MRAPs are the family of heavily armored vehicles with unique
V-shaped hulls that were rapidly designed and produced beginning in 2006 to protect against improvised explosive devices, or IEDs, which have been the main cause of deaths and injuries to U.S. and coalition troops in Iraq and Afghanistan.
In Afghanistan from 2009 to 2010, the predecessor personnel carrier, the HMMWV, or Humvee, had an occupancy death rate of 80 percent when hit by IEDs, according to a January 2011 report by the Congressional Research Service (CRS). The MRAP’s fatality rate during the same period was 15 percent, a result that may have saved dozens of lives a month, the CRS said.
In the process of rushing these vehicles to the battlefield, the Pentagon used five manufacturers and created 25 versions that fit into three categories — those for urban combat that can carry seven soldiers; those for security, convoy escort or ambulance duty that can take up to 11 people; and those used to clear mines or IEDs that could handle 13 people.
When the main fighting switched to Afghanistan, about 8,000 of a newer, lighter version called the All Terrain Vehicle (M-ATV) were purchased. They were designed for that country’s more rugged, mountainous areas, according to the CRS report.
Through 2011, the Defense Department bought and fielded more than 27,000 MRAPs, according to the Government Accountability Office, which on March 31 sent Congress a briefing on how the Army and Marines are trying to determine what equipment designed specifically for fighting in Iraq and Afghanistan should be retained and what should be discarded.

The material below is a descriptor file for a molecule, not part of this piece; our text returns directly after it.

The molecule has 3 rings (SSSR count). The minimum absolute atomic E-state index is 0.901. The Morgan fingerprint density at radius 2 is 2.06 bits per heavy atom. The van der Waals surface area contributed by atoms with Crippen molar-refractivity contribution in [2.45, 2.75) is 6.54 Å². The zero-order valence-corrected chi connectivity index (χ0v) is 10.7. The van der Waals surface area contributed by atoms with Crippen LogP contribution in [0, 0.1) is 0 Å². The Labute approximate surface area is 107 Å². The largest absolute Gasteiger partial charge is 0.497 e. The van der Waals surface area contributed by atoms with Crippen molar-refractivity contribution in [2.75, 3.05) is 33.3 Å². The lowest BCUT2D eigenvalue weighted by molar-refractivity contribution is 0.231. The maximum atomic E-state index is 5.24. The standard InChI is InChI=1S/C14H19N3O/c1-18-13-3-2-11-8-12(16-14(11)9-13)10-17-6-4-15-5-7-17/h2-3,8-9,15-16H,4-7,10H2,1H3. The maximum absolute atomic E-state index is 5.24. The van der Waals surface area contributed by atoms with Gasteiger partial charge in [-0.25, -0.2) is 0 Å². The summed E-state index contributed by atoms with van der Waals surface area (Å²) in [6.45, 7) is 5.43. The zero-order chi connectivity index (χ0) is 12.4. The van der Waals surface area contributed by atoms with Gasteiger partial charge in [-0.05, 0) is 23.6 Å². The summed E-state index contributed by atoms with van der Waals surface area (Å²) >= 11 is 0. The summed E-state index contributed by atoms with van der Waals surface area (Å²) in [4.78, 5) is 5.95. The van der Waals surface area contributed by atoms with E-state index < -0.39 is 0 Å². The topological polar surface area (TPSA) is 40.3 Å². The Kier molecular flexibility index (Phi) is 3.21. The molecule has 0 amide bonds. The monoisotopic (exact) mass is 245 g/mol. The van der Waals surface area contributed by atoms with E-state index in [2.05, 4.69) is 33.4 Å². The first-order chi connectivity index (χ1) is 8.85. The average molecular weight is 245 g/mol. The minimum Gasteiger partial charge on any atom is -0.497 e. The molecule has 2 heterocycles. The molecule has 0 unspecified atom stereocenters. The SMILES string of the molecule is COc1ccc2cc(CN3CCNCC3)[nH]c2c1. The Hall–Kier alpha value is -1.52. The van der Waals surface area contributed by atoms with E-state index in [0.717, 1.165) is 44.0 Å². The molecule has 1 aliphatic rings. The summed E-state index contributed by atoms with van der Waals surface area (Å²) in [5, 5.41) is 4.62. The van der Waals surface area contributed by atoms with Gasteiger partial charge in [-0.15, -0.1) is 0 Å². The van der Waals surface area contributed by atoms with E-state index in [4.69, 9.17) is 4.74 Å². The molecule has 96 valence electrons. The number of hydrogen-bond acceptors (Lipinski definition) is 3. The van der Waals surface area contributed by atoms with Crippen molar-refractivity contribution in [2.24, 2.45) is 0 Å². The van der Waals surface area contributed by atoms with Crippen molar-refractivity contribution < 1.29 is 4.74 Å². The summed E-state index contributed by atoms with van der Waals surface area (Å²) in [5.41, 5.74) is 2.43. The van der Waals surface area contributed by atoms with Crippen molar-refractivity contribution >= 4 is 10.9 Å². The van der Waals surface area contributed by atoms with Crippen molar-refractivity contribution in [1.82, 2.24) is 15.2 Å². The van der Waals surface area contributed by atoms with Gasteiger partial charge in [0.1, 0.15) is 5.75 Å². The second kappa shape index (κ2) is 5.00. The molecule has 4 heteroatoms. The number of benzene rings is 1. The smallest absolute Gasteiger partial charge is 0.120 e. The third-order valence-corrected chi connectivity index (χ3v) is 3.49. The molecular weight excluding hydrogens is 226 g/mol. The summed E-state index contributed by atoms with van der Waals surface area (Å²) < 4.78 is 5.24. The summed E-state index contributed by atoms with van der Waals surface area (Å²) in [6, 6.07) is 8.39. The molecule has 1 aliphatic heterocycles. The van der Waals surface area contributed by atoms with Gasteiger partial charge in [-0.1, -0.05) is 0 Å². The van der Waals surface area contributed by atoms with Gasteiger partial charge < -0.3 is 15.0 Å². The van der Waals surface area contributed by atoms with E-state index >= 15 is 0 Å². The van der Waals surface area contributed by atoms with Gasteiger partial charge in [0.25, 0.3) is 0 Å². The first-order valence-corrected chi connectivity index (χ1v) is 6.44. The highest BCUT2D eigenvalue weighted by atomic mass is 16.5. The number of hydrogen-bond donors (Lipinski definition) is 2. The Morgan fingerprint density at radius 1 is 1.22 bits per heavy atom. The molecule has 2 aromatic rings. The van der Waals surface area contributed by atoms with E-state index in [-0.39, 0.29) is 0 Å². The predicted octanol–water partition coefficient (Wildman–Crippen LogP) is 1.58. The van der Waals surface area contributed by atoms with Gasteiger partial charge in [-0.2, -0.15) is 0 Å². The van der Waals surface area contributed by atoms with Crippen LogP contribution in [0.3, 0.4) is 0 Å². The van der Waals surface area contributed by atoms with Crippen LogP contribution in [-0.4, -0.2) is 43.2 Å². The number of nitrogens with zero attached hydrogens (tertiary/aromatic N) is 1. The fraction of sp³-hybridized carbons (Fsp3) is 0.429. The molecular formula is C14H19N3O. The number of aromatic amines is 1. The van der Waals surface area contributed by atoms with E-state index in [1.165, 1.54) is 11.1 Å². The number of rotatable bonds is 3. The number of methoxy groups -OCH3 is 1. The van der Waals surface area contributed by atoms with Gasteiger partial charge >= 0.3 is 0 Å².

MRAPs, in Pentagon jargon, are nonstandard equipment — vehicles that were not found in core Army and Marine units before these wars. The more than $45 billion spent on MRAPs during the past six years came out of Overseas Contingency Operations (OCO) accounts, which are supplementary funds appropriated by Congress to support war-fighting. The funding didn’t come from the services’ core budgets.
The cost of individual MRAPs has varied, but an average of
$1.54 million a copy has been used in Pentagon budget documents. That figure includes anywhere from $500,000 to $1 million for the base vehicle, with hundreds of thousands more added for computerized electronics, monitors, jammers, radios, additional armor and other elements, according to congressional sources.
The MRAPs that the Army and Marine Corps decide to keep will have to be paid for out of their core budgets, which are already under pressure. Meanwhile, they are requesting OCO funds in fiscal 2013 to support their MRAP programs, according to the GAO.